If an insured's property is damaged by post-election riot, civil unrest, insurrection or war, is there coverage? Simply put, yes. Here's why.
News reports from across the country tell of retailers boarding up their buildings in attempts to curtail damage from post-election rioters.
Over the past several days, insurance coverage questions being asked in preparation for the election have centered around several common terms, including: riot, civil unrest, insurrection and war.
Each read similarly, “If my insured's property is damaged by—fill in the blank from above—is there coverage?" Understand that no, or very few, coverage questions are answered with a simple “yes" or “no." There is always a “however."
In this short article, the “however" is avoided where possible. Simply put, yes, there is coverage in the ISO Causes of Loss—Special Form (CP 10 30) for any loss caused by disgruntled groups following the election, regardless of which of the above terms is used.
Below is a quick, term-by-term review of each potential cause explaining why coverage does exist.
Riot. Notice that riot is not excluded in the CP 10 30. In the Special Form, a loss is covered unless it's specifically excluded. As further proof, the Broad Named Peril form (CP 10 20) specifically covers damage caused by riot; it's illogical to think that a named peril form would provide more coverage than an open peril form. Thus, damage caused by riot is covered in the unendorsed CP 10 30.
Civil unrest. This term is not found in any ISO cause of loss form, neither covered nor excluded. Because it's not excluded, any damage arising out of civil unrest must be covered.
But what is civil unrest? Essentially, it can be classed as a riot. The broad named peril policy uses the term civil commotion, which is specifically covered. Again, damage caused by civil unrest is covered by the unendorsed CP 10 30.
War and insurrection. These exclusions raise a few eyebrows because both causes are specifically excluded within the Special Form (CP 10 30):
f. War and Military Action
(1) War, including undeclared or civil war;
(2) Warlike action by a military force, including action in hindering or defending against an actual or expected attack, by any government, sovereign or other authority using military personnel or other agents; or
(3) Insurrection, rebellion, revolution, usurped power, or action taken by governmental authority in hindering or defending against any of these.
Can the actions of malcontents be considered war? It is unlikely that such actions meet the intent or meaning of the war exclusion. War is defined, in part, by Black's Law Dictionary to mean, “Hostile conflict by means of armed forces, carried on between countries, states or rulers…." Notice that war involves and requires organized and armed governmental authorities with a common agenda.
Participants in these post-election protests and riots are largely unrelated groups without a common leader, direction or goal. The actions do not appear to be within the meaning of war, nor do they appear to activate the war exclusion.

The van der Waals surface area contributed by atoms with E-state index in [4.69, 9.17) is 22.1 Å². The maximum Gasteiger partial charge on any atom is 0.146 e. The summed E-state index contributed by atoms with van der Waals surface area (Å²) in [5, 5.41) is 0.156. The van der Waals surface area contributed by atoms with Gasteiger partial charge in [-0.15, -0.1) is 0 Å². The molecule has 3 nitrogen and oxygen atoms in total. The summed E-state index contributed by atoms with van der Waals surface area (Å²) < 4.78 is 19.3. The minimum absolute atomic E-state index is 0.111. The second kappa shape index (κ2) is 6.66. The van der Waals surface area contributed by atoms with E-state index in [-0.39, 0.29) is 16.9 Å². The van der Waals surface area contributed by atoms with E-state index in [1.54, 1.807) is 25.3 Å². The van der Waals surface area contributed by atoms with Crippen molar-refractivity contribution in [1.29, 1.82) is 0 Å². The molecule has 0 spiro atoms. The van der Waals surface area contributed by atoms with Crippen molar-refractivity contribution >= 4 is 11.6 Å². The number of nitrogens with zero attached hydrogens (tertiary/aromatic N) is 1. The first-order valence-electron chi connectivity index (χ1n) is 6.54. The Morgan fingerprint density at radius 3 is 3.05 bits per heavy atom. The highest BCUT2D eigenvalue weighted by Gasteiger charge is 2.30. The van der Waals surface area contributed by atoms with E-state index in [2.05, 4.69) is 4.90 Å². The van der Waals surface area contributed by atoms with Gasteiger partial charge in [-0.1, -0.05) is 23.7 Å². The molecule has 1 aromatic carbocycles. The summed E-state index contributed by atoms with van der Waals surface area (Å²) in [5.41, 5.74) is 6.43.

But do these acts qualify as an “insurrection" triggering the insurrection part of the exclusion? First, what is an insurrection and who is an insurrectionist?
- Insurrection: A violent revolt against an oppressive authority, usually a government. “Insurrection is distinguished from rout, riot, and offense connected with mob violence by the fact that in insurrection there is an organized and armed uprising against authority or operations of government, while crimes growing out of mob violence, however serious they may be and however numerous the participants, are simply unlawful acts in disturbance of the peace which do not threaten the stability of the government or the existence of political society," according to Black's Law Dictionary.
- Insurrectionist: A person who takes part in an armed rebellion against the constituted authority, according to the Merriam Webster dictionary.
Based on the supposed purpose of the threatened protests, the acts do not appear to qualify as acts of insurrection, nor are the participants insurrectionists. The various groups are not necessarily organized and often don't have a singular goal. Note again the meaning of “insurrection" taken from Black's Law Dictionary.
Two legal concepts also apply to limit the application of the insurrection exclusion, “Noscitur A Sociis" and “Ejusdem Generis." Both concepts essentially state that a term within a list is judged by the words around it and are not given their broadest possible meaning. More specifically, these concepts are defined as follows:
- Ejusdem Generis: Latin for “of the same kind." In the construction of contracts, when certain things are enumerated, and then a phrase is used which might be construed to include other things, it is generally confined to things of the same type. General words are not to be construed in their widest extent but are to be held as applying only to persons or things of the same general kind or class as those specifically mentioned.
- Noscitur A Sociis: Latin for “the meaning of a word may be known by its accompanying words." The word or phrase is defined in its context.
Based on these legal concepts and given the context of the term “insurrection," it's apparent that the exclusion applies only when there is armed conflict in an attempt to revolt and or overthrow a government by the actions of another recognized government or militia. Even if overthrowing the government is a stated goal of one of these protest groups, they are not a government or state-sanctioned group.
There does not appear to be any specific exclusion in ISO's unendorsed CP 10 30 (Causes of Loss – Special Form) applicable to any protests arising out of the election results. Don't let news media accounts of “insurance issues" scare clients.
Chris Boggs is Big “I" executive director of risk management and education.